But these expenses and the large population and geographic area are a significant barrier to conducting an election campaign. Because of these barriers most very qualified individuals never consider running for public office. These barriers are a disservice to the citizens of Raleigh because the field of candidates becomes limited to those with deep pockets and wealthy contributors. It really is a fluke when someone can run an effective grassroots campaign and actually win in the City of Raleigh.

We can level the playing field a lot by increasing the number of District Members from five to ten. Doing so will result in Districts that are both half the size geographically and half the population. Each District would have about 45,000 citizens or about 19,000 households. Smaller Districts eliminates barriers and makes mounting an effective campaign much easier thus opening the door to greater participation.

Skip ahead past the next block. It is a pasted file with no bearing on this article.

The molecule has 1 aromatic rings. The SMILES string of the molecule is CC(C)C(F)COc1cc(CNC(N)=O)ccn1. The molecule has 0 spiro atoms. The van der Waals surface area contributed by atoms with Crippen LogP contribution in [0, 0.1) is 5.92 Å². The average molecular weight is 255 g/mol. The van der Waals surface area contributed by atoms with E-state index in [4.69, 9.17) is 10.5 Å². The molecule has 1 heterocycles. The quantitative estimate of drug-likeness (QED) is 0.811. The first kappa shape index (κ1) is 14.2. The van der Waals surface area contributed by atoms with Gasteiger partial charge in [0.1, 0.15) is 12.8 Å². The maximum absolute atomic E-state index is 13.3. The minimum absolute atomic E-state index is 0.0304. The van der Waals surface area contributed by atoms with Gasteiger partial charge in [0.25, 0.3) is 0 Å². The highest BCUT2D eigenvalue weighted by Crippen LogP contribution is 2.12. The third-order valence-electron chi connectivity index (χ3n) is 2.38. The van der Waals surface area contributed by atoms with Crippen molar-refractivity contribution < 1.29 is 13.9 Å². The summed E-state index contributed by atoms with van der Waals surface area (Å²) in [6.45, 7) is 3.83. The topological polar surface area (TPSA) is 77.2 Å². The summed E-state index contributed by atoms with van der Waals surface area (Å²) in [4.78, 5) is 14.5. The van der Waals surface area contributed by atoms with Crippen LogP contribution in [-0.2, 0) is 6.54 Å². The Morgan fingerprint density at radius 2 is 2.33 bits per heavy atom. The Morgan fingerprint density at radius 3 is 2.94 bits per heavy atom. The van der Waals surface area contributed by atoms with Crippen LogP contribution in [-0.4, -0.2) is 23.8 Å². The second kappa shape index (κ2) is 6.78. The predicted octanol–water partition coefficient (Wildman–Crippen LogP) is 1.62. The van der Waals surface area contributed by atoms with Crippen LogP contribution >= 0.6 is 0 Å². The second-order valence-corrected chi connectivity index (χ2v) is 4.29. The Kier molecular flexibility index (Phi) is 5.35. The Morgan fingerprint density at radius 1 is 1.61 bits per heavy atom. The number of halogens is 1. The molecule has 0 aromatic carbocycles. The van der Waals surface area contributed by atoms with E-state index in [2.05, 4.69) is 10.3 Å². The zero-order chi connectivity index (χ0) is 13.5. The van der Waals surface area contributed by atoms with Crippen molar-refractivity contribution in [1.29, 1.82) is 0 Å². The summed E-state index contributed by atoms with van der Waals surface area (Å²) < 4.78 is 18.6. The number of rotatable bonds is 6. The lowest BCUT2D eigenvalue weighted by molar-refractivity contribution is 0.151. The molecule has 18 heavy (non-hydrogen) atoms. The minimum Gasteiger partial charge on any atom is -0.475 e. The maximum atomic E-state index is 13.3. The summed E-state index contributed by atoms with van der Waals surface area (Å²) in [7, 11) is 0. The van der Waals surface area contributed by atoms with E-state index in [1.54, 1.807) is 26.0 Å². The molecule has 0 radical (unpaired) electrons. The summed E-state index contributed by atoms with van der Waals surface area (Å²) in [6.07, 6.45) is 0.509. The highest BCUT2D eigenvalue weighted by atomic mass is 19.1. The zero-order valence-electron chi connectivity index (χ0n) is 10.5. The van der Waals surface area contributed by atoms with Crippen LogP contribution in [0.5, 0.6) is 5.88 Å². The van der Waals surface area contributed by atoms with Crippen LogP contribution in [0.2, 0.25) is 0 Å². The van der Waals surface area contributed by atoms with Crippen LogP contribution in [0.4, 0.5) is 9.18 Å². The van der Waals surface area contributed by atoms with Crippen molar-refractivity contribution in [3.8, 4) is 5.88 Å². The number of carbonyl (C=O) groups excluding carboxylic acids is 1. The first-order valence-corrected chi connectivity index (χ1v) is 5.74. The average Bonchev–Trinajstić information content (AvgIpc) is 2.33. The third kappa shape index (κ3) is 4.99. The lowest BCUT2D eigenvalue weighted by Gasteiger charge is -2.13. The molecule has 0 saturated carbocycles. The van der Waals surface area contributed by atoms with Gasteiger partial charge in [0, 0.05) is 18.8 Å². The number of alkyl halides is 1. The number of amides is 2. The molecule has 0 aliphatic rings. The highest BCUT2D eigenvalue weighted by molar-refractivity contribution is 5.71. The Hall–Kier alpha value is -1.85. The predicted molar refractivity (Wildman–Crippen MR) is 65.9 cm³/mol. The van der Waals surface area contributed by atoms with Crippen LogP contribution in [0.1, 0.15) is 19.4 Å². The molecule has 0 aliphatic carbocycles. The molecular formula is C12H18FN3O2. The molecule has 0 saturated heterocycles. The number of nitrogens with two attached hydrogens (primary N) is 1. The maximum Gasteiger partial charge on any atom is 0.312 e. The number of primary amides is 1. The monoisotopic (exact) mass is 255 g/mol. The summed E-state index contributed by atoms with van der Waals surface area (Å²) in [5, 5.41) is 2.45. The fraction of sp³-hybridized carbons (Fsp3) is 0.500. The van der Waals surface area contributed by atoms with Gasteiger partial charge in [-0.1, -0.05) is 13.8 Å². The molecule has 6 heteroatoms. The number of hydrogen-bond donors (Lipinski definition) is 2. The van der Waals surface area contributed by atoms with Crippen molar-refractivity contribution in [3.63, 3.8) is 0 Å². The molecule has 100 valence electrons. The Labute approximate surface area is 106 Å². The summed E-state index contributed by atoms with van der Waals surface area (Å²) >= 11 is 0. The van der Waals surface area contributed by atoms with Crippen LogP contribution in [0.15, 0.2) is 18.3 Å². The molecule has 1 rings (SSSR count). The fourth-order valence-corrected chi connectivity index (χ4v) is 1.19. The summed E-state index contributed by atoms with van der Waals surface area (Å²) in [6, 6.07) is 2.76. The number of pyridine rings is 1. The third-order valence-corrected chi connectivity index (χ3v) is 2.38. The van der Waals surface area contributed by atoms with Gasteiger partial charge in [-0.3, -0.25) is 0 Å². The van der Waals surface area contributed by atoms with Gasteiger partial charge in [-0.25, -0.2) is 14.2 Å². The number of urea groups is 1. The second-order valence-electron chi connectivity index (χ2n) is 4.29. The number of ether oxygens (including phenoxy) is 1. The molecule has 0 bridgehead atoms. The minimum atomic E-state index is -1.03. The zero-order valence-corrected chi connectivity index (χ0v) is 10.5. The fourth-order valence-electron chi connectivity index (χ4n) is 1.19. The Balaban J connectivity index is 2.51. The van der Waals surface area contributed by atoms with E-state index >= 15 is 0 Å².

Moreover, with more Districts, there is better representation. Rather than the Council being dominated as it has been historically by individuales who live inside the beltline, more districts will ensure that representatives are elected from all quarters of the City.

More Districts also eliminate any argument for changing from two year terms to four year terms. It is being argued now that it is too difficult to run a campaign every two years. I argue that small Districts make it much easier to run a campaign. Thus, any “practical” need for four-year terms is eliminated. Moreover, two-year terms give the People the opportunity to change Council and provide a check and balance on elected officials – something very much needed in today’s world.

And isn’t that the purpose of democracy? To ensure that people are heard and are truly represented in the important decisions that affect their day-to-day lives. And that those elected are held accountable through regular elections.